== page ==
Communication

I’m going to join in with Libby and share my reflection on the same topic: leadership in the midst of crisis. I agree with Libby’s point about the difficulties we’re all dealing with, and the gaps and vulnerabilities that may have exposed in IT architecture. We’re certainly not alone in that (I’m looking at you, Zoom). Like Libby, I’ve also been thinking of the leadership principles we’ve discussed, and how increasingly relevant they’ve become during this crisis. One topic in particular keeps coming up for me: managing stress.

I’m going to join in with Libby and share my reflection on the same topic: leadership in the midst of crisis. I agree with Libby’s point about the difficulties we’re all dealing with, and the gaps and vulnerabilities that may have exposed in IT architecture. We’re certainly not alone in that (I’m looking at you, Zoom). Like Libby, I’ve also been thinking of the leadership principles we’ve discussed, and how increasingly relevant they’ve become during this crisis. One topic in particular keeps coming up for me: managing stress.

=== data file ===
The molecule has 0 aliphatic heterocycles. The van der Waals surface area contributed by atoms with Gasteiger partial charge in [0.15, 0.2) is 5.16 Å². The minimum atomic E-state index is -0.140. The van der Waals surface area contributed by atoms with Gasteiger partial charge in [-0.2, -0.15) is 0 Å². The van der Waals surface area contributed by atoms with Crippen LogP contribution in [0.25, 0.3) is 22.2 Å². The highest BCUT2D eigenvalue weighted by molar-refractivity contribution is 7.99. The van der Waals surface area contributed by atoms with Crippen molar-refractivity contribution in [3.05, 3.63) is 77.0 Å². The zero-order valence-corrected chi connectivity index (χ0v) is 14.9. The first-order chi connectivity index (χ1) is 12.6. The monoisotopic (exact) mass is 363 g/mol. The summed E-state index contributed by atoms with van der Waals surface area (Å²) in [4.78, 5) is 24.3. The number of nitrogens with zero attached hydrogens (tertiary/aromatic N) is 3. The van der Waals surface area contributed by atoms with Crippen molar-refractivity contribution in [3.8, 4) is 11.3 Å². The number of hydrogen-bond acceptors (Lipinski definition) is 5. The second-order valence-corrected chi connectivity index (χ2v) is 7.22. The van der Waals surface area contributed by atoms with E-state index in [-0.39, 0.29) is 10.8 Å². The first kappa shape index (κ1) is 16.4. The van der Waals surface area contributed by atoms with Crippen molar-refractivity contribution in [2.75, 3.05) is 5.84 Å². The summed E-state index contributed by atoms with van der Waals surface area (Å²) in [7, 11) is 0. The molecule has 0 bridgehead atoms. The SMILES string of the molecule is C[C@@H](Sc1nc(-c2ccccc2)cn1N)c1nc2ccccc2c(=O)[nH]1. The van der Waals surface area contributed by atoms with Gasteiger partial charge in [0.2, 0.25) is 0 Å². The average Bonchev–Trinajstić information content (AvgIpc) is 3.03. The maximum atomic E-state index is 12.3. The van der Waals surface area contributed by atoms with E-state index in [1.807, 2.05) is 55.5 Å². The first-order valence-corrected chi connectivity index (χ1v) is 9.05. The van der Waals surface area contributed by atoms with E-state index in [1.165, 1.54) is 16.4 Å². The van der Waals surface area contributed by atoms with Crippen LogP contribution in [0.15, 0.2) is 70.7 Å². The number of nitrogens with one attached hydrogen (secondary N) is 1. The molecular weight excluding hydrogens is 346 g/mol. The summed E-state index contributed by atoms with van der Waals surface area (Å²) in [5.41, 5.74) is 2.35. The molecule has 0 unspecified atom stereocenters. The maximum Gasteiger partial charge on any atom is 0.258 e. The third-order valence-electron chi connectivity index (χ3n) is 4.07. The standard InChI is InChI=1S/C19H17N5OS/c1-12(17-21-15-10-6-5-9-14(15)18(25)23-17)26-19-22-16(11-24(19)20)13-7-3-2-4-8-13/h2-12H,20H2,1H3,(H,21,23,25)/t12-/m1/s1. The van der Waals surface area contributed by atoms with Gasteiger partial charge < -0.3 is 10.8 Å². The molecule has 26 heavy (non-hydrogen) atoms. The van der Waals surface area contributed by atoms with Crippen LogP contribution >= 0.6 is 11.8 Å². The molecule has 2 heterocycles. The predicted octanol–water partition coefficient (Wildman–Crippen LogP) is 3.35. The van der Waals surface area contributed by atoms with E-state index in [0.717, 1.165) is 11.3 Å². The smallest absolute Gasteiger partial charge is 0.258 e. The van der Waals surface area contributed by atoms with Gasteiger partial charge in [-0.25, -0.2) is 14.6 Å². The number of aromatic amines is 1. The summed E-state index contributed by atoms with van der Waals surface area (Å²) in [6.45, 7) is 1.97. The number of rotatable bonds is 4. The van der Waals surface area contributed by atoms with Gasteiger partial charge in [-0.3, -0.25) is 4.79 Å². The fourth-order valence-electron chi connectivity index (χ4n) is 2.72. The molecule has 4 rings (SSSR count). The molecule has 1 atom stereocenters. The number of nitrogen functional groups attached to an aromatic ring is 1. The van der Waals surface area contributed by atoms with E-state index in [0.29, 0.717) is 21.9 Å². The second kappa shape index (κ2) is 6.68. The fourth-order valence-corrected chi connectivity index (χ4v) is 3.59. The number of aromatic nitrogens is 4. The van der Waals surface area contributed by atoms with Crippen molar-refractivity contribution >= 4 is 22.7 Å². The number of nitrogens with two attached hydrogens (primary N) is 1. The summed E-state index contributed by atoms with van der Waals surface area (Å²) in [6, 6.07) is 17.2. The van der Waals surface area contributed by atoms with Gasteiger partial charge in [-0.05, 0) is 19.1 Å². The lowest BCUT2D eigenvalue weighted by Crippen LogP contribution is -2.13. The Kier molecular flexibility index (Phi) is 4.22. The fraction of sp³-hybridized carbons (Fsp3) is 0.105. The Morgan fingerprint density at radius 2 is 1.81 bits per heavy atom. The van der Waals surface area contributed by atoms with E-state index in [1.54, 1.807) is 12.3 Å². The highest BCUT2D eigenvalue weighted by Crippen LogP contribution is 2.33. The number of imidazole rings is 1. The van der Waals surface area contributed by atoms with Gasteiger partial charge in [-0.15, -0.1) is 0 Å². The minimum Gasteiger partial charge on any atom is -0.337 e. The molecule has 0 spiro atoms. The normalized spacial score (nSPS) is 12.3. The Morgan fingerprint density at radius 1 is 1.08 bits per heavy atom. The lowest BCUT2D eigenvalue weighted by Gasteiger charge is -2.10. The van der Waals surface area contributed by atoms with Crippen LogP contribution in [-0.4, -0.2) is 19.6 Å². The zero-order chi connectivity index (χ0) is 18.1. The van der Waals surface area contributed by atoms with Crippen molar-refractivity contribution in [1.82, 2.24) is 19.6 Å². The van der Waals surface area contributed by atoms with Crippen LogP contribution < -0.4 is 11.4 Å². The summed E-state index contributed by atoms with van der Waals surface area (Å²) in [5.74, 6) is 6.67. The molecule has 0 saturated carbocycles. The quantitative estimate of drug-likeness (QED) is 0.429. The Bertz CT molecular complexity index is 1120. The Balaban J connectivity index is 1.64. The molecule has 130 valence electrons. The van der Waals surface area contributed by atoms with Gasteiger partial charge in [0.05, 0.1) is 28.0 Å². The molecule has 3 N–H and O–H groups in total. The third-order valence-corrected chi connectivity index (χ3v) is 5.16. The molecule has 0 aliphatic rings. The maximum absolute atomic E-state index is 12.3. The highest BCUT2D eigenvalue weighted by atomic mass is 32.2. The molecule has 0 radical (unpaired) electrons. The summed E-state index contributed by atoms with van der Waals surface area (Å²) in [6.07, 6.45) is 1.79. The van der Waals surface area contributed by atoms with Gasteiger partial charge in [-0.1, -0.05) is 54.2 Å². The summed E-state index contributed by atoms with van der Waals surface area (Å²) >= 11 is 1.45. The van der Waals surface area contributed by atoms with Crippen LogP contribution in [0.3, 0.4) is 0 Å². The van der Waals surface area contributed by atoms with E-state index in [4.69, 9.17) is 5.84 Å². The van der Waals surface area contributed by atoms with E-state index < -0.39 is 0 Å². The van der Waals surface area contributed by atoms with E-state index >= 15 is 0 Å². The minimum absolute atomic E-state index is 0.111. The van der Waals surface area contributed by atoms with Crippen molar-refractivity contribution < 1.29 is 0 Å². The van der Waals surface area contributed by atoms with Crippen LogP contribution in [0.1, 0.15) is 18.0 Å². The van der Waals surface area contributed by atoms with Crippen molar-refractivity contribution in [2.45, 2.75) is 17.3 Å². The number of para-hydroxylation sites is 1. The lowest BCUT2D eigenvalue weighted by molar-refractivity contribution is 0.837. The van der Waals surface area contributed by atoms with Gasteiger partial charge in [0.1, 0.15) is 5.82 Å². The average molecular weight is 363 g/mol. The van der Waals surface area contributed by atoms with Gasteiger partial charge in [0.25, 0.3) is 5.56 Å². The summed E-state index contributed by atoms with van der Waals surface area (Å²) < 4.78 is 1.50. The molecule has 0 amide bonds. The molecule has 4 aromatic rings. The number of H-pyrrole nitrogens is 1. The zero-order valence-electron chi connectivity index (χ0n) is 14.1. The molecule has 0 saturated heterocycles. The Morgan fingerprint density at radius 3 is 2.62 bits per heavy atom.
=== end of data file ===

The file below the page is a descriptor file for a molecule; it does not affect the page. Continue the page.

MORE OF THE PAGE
Leading and Managing in the time of COVID-19

By: Jim Bruce
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Tuesday Readings for the past four weeks have focused on how we can best work during the pandemic which now envelops all of us. Brian McDonald began this series by urging us to “get on the balcony to think strategically and play out the different scenarios.” He also noted that “communicating is a key responsibility” and urged leaders “to be self-observing about how you lead.”

Engage Your Staff

By: Jim Bruce
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In a 2015 Interact/Harris Poll of some 1000 U.S. workers, 91% of the respondents said communication issues prevent leaders from being as effective as they might be. The most frequent issues noted in the survey were: 

Your Addiction

By: Jim Bruce
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… to Your Smartphone


ad·dic·tion ––  the compulsive need for and use of a habit-forming substance, thing, or activity.
 
As individuals in today's society we have become addicted to our smartphones. We are at a loss when it isn’t in our hand, on our person, out of sight, etc. And, the research is clear, for all the value that the smart device brings it is also extremely disruptive and often not helpful.
 

Why Should We Ask Questions?

By: Jim Bruce
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Kids ask questions in order to learn about the world in which they live. And, sometimes they will answer their own question to show-off what they know – for example, my great-granddaughter holding out a stuffed rabbit and saying “rabbit” – and sometimes they want you to tell them. As they grow older, their questions may give you an opportunity to propose additional questions they might be asking.
 

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